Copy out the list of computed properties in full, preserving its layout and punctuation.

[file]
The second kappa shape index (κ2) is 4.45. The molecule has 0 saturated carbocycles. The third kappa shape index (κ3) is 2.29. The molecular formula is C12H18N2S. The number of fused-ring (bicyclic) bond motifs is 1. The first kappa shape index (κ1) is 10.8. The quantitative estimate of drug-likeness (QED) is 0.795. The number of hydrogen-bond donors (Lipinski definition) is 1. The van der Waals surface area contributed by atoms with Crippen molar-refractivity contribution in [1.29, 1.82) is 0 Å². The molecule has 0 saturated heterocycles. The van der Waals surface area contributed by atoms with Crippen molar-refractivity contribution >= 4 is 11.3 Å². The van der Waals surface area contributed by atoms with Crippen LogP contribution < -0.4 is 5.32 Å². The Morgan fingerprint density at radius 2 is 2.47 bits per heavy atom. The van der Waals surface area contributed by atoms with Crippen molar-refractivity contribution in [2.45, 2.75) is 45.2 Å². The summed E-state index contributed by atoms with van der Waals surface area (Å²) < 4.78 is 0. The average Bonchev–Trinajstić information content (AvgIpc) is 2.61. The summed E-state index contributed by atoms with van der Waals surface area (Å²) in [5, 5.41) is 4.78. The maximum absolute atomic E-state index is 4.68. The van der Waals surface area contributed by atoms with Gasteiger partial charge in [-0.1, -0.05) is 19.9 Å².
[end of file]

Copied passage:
The second kappa shape index (κ2) is 4.45. The molecule has 0 saturated carbocycles. The third kappa shape index (κ3) is 2.29. The molecular formula is C12H18N2S. The number of fused-ring (bicyclic) bond motifs is 1. The first kappa shape index (κ1) is 10.8. The quantitative estimate of drug-likeness (QED) is 0.795. The number of hydrogen-bond donors (Lipinski definition) is 1. The van der Waals surface area contributed by atoms with Crippen molar-refractivity contribution in [1.29, 1.82) is 0 Å². The molecule has 0 saturated heterocycles. The van der Waals surface area contributed by atoms with Crippen molar-refractivity contribution >= 4 is 11.3 Å². The van der Waals surface area contributed by atoms with Crippen LogP contribution < -0.4 is 5.32 Å². The Morgan fingerprint density at radius 2 is 2.47 bits per heavy atom. The van der Waals surface area contributed by atoms with Crippen molar-refractivity contribution in [2.45, 2.75) is 45.2 Å². The summed E-state index contributed by atoms with van der Waals surface area (Å²) < 4.78 is 0. The average Bonchev–Trinajstić information content (AvgIpc) is 2.61. The summed E-state index contributed by atoms with van der Waals surface area (Å²) in [5, 5.41) is 4.78. The maximum absolute atomic E-state index is 4.68. The van der Waals surface area contributed by atoms with Gasteiger partial charge in [-0.1, -0.05) is 19.9 Å².